Defining the Money Supply: Types and Economic Impact

What Is Money Supply? 

Money supply is the sum of all currencies and other liquid funds in a country’s economy on the reference date. The money supply includes all cash in circulation and all bank balances that can be easily converted into cash by account holders.

Governments issue banknotes and coins through the Central Bank or the Treasury, or a combination of both. To keep the economy stable, bank regulators increase or decrease the available money supply through policy changes and regulatory decisions.


  • Currency is the total amount of cash and cash equivalents such as bank accounts in circulation at any given time.
  • For non-cash items such as credits and loans, changes in the money supply figure are taken into account.
  • In the United States, the Federal Reserve tracks the monthly money supply.
  • The Fed also influences the money supply through actions that increase or decrease the amount of cash in the system.
  • Monetarists, who consider the money supply to be the main driver of demand in the economy, believe that an increase in the money supply will lead to inflation.


Money Supply Tracking

The Federal Reserve’s website shows the US money supply by month since 1999. (The Fed calls the money supply the money supply.)


Understanding The Money Supply

In the United States, the Federal Reserve, known as the Fed, is the policy-making body that regulates the money supply.

Its economists track the money supply over time to determine whether too much money flows, leading to inflation, or too little money, leading to deflation.

The Fed has several weapons it can use to keep economic growth at reasonable levels.

  • It controls interest rates by setting the base rate charged to the country’s banks for government-funded overnight loans that keep the banking system running. Interest rates for all other loans are derived from these federal loan rates.
  • Add or remove cash from the system by changing the amount sent to banks for use in lending to businesses and consumers.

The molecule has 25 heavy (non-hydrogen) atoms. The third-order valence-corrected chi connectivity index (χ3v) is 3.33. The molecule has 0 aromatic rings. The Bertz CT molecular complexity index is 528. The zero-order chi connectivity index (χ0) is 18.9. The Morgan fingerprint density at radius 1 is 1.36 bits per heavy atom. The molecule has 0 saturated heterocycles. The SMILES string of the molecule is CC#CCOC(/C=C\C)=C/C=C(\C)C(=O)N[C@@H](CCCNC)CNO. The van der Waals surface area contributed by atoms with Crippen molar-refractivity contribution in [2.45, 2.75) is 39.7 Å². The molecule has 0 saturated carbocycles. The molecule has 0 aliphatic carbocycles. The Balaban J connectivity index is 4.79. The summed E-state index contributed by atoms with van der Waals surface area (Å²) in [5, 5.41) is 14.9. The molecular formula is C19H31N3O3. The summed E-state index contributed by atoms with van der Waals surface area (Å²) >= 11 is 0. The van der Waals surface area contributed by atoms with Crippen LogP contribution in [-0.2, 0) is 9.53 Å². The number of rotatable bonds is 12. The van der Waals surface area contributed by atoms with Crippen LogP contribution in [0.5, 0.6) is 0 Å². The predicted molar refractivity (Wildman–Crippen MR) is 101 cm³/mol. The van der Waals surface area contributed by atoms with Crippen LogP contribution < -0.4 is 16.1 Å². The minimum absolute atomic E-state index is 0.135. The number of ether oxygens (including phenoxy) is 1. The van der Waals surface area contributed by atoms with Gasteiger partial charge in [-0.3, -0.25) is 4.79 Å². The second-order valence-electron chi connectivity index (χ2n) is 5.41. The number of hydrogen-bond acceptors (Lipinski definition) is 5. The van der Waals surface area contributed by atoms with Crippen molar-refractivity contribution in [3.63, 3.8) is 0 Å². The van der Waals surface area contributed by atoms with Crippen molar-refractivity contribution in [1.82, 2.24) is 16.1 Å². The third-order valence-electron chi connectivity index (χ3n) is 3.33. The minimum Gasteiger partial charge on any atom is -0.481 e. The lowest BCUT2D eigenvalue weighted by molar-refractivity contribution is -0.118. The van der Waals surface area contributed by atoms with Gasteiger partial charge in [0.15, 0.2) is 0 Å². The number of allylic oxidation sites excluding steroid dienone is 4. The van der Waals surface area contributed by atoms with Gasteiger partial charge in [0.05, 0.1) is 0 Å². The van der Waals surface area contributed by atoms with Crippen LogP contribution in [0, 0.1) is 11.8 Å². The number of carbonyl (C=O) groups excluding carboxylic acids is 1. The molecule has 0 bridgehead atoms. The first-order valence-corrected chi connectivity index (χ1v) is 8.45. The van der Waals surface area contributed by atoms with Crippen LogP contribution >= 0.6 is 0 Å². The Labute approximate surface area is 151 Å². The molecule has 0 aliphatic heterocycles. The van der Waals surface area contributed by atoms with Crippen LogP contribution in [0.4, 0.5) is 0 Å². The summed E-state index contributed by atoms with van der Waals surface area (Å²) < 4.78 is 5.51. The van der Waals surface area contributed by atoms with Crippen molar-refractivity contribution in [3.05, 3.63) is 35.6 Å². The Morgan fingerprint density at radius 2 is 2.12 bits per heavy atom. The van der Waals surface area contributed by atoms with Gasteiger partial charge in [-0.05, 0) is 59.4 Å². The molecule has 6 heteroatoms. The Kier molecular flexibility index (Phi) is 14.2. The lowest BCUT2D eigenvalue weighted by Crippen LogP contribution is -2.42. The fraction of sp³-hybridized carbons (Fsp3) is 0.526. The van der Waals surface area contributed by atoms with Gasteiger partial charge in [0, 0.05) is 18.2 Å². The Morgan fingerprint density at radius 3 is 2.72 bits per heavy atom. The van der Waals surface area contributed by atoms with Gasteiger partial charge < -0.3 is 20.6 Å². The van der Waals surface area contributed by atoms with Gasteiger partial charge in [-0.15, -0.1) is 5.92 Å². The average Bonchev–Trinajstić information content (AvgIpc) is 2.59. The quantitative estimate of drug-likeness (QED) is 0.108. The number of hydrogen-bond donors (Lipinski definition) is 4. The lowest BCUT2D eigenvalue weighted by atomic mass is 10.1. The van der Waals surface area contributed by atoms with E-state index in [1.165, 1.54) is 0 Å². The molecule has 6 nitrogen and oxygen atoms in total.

$19.93 trillion

According to the Federal Reserve, the seasonally adjusted M1 money supply in November 2022 was 19.93 trillion.


Effect Of Money Supply On The Economy

An increase in the money supply generally lowers interest rates, which in turn creates more investment and puts more money in the hands of consumers, thereby stimulating spending. Companies respond by ordering more raw materials and increasing output. Increased business activity increases the demand for labor.

The opposite can happen if the money supply decreases or if its growth rate decreases. Banks are lending less, businesses are delaying new projects, and consumer demand for home and auto loans is falling. The evolution of the money supply has long been considered an important factor in economic activity and the business cycle. Schools of macroeconomic thought that focus primarily on the role of the money supply include Irving Fisher’s quantity theory, monetarism, and Austrian business cycle theory.

Historically, money supply measurements have shown a relationship between the money supply and inflation, and between the money supply and the price level.

However, since 2000, these relationships have become less predictable and less reliable as guides for monetary policy. The financial indicator, still widely used, is one of many economic indicators collected, tracked, and verified by economists and the Federal Reserve.


Money Supply Numbers: M1, M2, And Later

The Federal Reserve tracks his two different figures of the country’s money supply and calls them M1 and M2. Each category may or may not include certain types of money. There is another number, M3, but the Fed stopped reporting it in 2006.

There are also MOs and MBs, but these are generally in the main category rather than separate.

All categories are accounting for the amount of cash in the economy, but each category has a slightly different definition of “cash” or liquid assets


M1, also known as tight money, is often synonymous with “money supply” in financial media reports. It is a tally of all notes and coins in circulation, whether in someone’s wallet or in a bank teller’s drawer, as well as other easily transferable equivalents. changed into categories. For example, a typical bank savings account is a cash equivalent. Account holders can convert these savings into cash at any time and instantly.


M2 includes M1 plus short-term fixed deposits with banks and money market funds.

Less than one year is generally considered short-term.

M3, MO, MB

M3, MO, and MB are not shown separately in the Federal Reserve’s Money Supply Report.